I am very grateful for the pro-equality court decisions in the past week. I’m grateful that justice was served in the case of the young woman who was shot by a homeowner at point-blank range simply for approaching his house for help after a car accident. I’m thankful that my town elected a gay man as mayor. And I’m thankful that this blog and this blogging community exists.

What are you thankful for as we go into this week’s Shabbat? I’d love to know.

Shabbat Shalom. See you on Sunday.

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Friday Feature: What Are You Thankful For This Week?

It’s time for the Friday Feature again, where I ask you what good things happened to you this week. This is direct from Telushkin’s Book of Jewish Values, Day 69.

This is a regular Friday morning feature for this blog. Telushkin intended his book to provide topics for Shabbat discussions for at least a year, as each “week” is composed of six values (one per day) and then Shabbat, where he encourages us to talk about those values at our Shabbat dinners and services. I feel that the idea of gratitude is so central to Jewish practice that we should be reminded weekly of what we might be grateful for.

While I know that this might seem a little self-centered, I’m also doing this so that people will have some food for thought for their own Shabbat dinners about what they might be thankful for. I generally talk about the following areas of my life: work and career; family and friends; health; household; my conversion studies; miscellaneous life; and the wider world. Feel free to add or subtract as necessary for your own use.


This week, I can be thankful. In terms of work and career, my grades are filed and I’m on vacation for the next three weeks, during which time I’ll be able to set up my fall courses without too much hassle. I am presenting research at a conference in the middle of the month, which will be fun, and I’m working on my book (though not as much as I probably should be). I also got permission from a former student to use her absolutely stellar research paper as a good example for future classes. Finally, I have a job interview next Tuesday for a class or two at a new school, which will bring me up to full-time income for the fall should I get it.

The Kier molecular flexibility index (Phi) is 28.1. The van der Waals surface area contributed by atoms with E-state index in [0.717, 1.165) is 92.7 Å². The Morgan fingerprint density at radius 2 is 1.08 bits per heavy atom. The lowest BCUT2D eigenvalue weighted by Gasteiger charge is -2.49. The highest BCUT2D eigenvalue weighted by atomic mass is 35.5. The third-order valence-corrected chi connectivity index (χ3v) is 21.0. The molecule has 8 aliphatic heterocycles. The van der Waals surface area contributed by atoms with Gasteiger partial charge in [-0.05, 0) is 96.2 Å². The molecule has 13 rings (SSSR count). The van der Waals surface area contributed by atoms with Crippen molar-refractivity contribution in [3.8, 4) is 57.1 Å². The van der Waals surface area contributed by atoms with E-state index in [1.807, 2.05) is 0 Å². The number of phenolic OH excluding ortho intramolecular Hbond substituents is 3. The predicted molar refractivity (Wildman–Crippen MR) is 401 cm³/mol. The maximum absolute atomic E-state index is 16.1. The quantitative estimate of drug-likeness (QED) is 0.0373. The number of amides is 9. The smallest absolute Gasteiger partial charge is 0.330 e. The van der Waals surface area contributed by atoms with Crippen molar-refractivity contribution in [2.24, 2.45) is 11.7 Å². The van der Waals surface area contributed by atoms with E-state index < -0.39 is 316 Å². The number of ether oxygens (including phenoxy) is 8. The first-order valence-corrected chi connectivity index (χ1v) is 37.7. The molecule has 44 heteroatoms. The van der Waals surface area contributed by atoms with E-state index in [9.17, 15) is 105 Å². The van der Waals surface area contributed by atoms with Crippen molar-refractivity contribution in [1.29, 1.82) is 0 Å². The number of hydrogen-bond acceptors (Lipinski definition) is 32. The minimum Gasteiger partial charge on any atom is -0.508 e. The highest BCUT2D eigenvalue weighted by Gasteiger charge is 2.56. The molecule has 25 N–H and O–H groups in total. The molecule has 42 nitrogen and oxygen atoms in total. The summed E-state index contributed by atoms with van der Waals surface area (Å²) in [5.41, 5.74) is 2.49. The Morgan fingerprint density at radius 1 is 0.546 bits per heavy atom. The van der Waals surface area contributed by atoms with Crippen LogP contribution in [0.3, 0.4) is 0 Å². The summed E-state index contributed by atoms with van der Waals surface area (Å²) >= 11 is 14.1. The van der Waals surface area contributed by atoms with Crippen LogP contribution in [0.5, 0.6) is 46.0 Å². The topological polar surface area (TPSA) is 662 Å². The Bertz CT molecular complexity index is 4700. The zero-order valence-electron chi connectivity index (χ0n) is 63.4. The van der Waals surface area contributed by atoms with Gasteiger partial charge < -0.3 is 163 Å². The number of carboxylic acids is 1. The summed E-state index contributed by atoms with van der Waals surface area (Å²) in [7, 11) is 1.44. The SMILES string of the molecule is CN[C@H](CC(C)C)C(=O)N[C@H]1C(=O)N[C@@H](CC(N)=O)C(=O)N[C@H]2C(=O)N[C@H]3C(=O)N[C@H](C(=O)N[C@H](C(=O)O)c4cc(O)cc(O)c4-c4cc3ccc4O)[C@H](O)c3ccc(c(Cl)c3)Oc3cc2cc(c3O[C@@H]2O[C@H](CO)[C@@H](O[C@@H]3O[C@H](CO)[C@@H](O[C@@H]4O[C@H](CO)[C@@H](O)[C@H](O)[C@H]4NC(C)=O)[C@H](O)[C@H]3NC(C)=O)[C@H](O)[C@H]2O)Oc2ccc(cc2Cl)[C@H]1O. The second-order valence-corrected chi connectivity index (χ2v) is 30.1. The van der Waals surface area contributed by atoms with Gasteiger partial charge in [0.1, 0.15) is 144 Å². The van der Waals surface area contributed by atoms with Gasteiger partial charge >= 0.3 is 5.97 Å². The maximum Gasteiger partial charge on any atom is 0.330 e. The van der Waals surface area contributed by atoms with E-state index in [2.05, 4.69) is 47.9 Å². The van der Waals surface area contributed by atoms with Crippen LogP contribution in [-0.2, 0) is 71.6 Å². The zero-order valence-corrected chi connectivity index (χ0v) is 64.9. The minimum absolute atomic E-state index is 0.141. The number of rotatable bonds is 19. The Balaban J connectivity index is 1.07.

Family and friends – we’ve seen friends almost every day this week, and it’s been great. We are having one friend who’s moving out of state to Shabbat dinner tonight, and I’ve got a bang-up dinner planned. We’ll have lunch with my kids tomorrow and see them for at least that time, which will be good.

In terms of health, I seem to be doing mostly okay. I’ve been pretty tired because it’s been hot and swampy here (not normal for this area) and that wears me out, as well as not letting me sleep. But otherwise, I seem to be doing okay.

We were able to get some needed things for the household when I got paid, and that was helpful. Earlier this week I rearranged the kitchen to make challah-making easier, and that’s also helped. We will be emptying out our storage unit in our old hometown this weekend, and that will also help.

My conversion studies, right now, are mainly meditation, prayer, and music. I returned the 22 books I’d checked out of the library, and I might go back and get one or two of them for a re-read, but at this point I’m sort of booked out. Part of this is due to being tired due to the weather (see above); my concentration is pretty shot. But I’m glad that I’m still learning and remembering prayers.

In the wider world… well. I wish that I had more to be thankful for there. I suppose the recent Uganda decision to invalidate the anti-gay law qualifies, but what’s going on in Israel has me in tears if I think about it too much.

What are you thankful for this week?

Shabbat shalom, and I’ll be back sometime after Shabbat is over!

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Filed under Conversion Process, Day-to-Day, Judaism